post

One Picture, Two Stories

bootsonwiresLook at the picture to the right.

What does this represent for you? What do you think about when you look at it? What story does it tell you?

In the workshops we facilitate for clients, we often use images to help people come together around different issues. Last week in a workshop I was facilitating, two women shared their stories about this particular image.

For one, it held a story of youth, of gangs and of the potential for violence.

The second woman originally came from a part of the world where electricity cables were often falling or damaged and there were many deaths from electrocution. For her this picture told a story of safety – the boots over the wire were potentially a protection from dangerous currents and from possible death! She said that, without the boots, the image would have been far more frightening for her.

By sharing their stories, these two women moved the group into a rich conversation about how the same experience can hold very different meaning for different people. Something we all know, but sometimes forget in our day-to-day dealings with others.

I can’t really understand how you experience what is happening or the meaning you make of it unless I ask you. Unless I take the time to listen deeply to your story and appreciate how you see the world and your place in it.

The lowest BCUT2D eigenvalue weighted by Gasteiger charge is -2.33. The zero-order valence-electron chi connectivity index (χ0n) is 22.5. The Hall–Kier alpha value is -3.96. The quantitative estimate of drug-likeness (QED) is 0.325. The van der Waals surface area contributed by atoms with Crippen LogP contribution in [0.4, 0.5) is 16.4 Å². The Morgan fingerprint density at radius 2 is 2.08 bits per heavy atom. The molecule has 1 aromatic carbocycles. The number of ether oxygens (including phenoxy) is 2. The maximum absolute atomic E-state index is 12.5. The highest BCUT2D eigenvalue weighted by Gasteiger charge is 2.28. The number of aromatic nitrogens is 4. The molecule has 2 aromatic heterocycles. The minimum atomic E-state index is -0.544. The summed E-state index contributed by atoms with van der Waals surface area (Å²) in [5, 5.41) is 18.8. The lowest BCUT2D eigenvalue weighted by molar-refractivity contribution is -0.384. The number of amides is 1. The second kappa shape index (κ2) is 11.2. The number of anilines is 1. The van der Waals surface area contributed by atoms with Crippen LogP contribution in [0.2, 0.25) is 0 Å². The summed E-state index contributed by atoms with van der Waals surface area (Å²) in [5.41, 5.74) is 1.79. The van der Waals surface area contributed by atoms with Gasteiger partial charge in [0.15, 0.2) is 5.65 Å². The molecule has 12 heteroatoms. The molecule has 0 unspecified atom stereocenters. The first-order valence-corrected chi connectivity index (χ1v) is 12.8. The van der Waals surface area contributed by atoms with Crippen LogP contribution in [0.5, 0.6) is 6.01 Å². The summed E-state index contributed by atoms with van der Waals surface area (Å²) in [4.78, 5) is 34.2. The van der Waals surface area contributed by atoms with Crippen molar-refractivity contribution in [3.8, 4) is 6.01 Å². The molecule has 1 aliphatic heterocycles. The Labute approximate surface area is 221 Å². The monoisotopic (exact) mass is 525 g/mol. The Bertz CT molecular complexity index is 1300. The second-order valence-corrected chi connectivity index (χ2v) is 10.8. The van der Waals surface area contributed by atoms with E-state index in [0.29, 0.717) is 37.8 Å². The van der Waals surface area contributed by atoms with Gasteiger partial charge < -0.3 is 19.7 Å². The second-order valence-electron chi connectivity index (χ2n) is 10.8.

Reality is created in the moment, and there are multiple realities
(Sue Annis Hammond,  The Thin Book of Appreciative Inquiry)

Note: The image here is one card from a beautiful set called Picture This.  These cards are published by Innovative Resources, which is one of the best sources we know for obtaining a wide range of excellent strength-focused resources.

post

Indra’s Net

Photo: Indra's Net. Copyright Doug Benner

Photo: Indra’s Net. Copyright Doug Benner (Click for larger image)

There’s a beautiful Hindu legend about the god Indra, who commissions an artisan to craft a vast net across the universe.

When the net is complete, at each junction Indra places a shining jewel – the facets of which reflect every other jewel in this cosmic network.

Each jewel represents a single atom, cell or life form in the Universe and all are intimately connected with one another. Any change in one jewel produces a change, however small, in all the others.

The legend also reminds me of a passage from Sinuhe the Egyptian, written by Mika Walthari in 1949:

For I, Sinuhe, am a human being. I have lived in everyone who existed before me and shall live in all who come after me. I shall live in human tears and laughter, in human sorrow and fear, in human goodness and wickedness, in justice and injustice, in weakness and strength. As a human being I shall live eternally in all mankind.

Both of these stories – a 3rd century metaphor and a post-WWII novel – resonate for me in relation to our modern, networked world.

As human beings we are all interconnected. Even a small change in one of us can ripple out through those connections to make changes in others.

Or, as Peter Block said more recently, we can “change the world, one conversation at a time”.

************

My thanks to Doug Benner for his kind permission to use the beautiful photograph above.